Andrew Dipper

Hugh Dennis interview

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Hugh Dennis is currently starring in the new election-comedy, Ballot Monkeys. Written by Drop the Dead Donkey and Outnumbered creators Guy Jenkin and Andy Hamilton, the show is written close to transmission and sees Dennis star alongside Ben Miller and Sarah Hadland. 

What drew you to Ballot Monkeys?

I know Andy Hamilton and Guy Jenkin of old, having worked with them for many years on Outnumbered. They’re one of the reasons why I am where I am today. I’d trust them with my life. They’re always brilliant, but this is a particularly brilliant idea of theirs. I suppose it’s a bit of a leap of faith because it’s going to be filmed at the very last minute. But when Andy and Guy ask you do something, you just do it.

What makes Andy and Guy especially gifted?

For a start, they’re superb writers. They just know how to create a natural phrase. Nothing ever seems forced in their writing. You’re never made to say something your character wouldn’t say. If any line seems too much of a crowbar, they throw it away. They’re massively un-precious and quite prepared to put something in the bin if it hasn’t reached the required standard.

How would you describe your character?

It’s a good opportunity for me to play against the Outnumbered type. Martin Frost is slightly crosser than Pete. Martin is in charge of the Tory bus. Unfortunately, the people he meets on the road don’t realise he’s in charge because he doesn’t have a naturally commanding demeanour. That is a source of irritation for him, but he accepts it with an air of annoyed resignation. And no, I’m not basing him on anyone from real life.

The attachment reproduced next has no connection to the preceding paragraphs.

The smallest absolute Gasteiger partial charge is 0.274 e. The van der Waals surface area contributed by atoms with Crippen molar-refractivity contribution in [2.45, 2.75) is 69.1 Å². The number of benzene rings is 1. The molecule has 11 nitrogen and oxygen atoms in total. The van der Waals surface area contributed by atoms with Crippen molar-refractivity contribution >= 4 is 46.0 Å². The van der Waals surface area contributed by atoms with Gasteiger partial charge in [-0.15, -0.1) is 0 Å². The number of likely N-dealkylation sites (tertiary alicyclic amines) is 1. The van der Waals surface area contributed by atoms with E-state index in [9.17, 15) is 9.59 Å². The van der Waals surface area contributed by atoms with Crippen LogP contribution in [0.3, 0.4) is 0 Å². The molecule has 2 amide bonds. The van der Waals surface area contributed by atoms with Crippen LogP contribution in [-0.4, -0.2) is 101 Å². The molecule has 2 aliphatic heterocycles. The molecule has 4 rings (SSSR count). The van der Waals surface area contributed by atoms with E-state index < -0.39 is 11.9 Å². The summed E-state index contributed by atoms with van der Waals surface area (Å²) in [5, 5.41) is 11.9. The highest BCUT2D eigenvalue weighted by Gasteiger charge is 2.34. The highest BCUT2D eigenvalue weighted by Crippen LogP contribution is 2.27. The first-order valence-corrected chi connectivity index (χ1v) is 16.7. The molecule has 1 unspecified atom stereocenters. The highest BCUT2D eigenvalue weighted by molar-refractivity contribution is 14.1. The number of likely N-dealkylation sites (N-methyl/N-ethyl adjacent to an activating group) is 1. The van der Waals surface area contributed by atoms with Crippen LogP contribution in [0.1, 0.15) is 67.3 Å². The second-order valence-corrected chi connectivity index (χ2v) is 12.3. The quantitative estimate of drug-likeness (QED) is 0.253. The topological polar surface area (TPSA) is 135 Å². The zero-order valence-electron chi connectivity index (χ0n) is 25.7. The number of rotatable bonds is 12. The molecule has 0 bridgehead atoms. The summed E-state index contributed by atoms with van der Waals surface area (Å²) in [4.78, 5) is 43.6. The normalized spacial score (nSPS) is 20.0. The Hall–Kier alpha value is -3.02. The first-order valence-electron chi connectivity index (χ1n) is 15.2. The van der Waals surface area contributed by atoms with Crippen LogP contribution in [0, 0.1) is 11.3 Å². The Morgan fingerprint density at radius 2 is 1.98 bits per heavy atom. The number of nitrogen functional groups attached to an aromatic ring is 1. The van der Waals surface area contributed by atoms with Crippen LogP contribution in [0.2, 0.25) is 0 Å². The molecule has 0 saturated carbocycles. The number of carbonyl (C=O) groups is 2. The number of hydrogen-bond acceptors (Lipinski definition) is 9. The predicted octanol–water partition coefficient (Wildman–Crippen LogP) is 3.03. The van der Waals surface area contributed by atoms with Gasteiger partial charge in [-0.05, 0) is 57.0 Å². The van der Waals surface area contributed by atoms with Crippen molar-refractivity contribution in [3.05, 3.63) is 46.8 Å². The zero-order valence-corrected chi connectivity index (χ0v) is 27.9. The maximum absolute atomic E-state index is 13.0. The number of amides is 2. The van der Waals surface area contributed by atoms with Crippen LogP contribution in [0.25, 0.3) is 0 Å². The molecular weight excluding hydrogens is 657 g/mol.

Are you nervous about filming on the day of transmission?

Yes. You’d be mad not to be nervous about this. But the people who are truly terrified are the producers and channel controllers. If we don’t make the episodes long enough, they’ll just have empty space on Channel 4. If it goes wrong, I won’t be the one carrying the can – unlike Martin!

Do you think this election will provide you with a lot of material for Ballot Monkeys?

Yes, because it’s going to be such an interesting election. In previous elections, you knew that we’d have a Tory or a Labour government. But this time no one’s going to win outright. They will be horse-trading for months. The whole model has altered, which is a good thing. It’s re-energised the process. Before the TV debate with the seven leaders, I wasn’t sure about it. But it was actually good because now no leader can automatically assume voters are on their side. That will make politics better.

Do you feel cynical about British politics?

Sometimes I do think that politicians are only in it for themselves, but actually as I’ve got older I’ve started to feel less cynical about them. That’s because we live in a system where if a politician spends 82p on a bathplug, he’s pulled up for it and it becomes a national press story. Whereas in Indonesia President Suharto walked away with $8 billion and no one said anything. So politics is much more controlled in this country, and many politicians are driven by a desire to perform a public service. Also, if they were all cynical, it wouldn’t be as funny. You also need politicians who are idealistic. You always have to find the opposite for the sake of comedy.

Finally, would you ever fancy becoming a politician yourself?

No! Increasingly, I think, ‘Thank God some people are willing to go into politics because I’m not!’

Ballot Monkeys airs on Tuesdays at 10pm on Channel 4.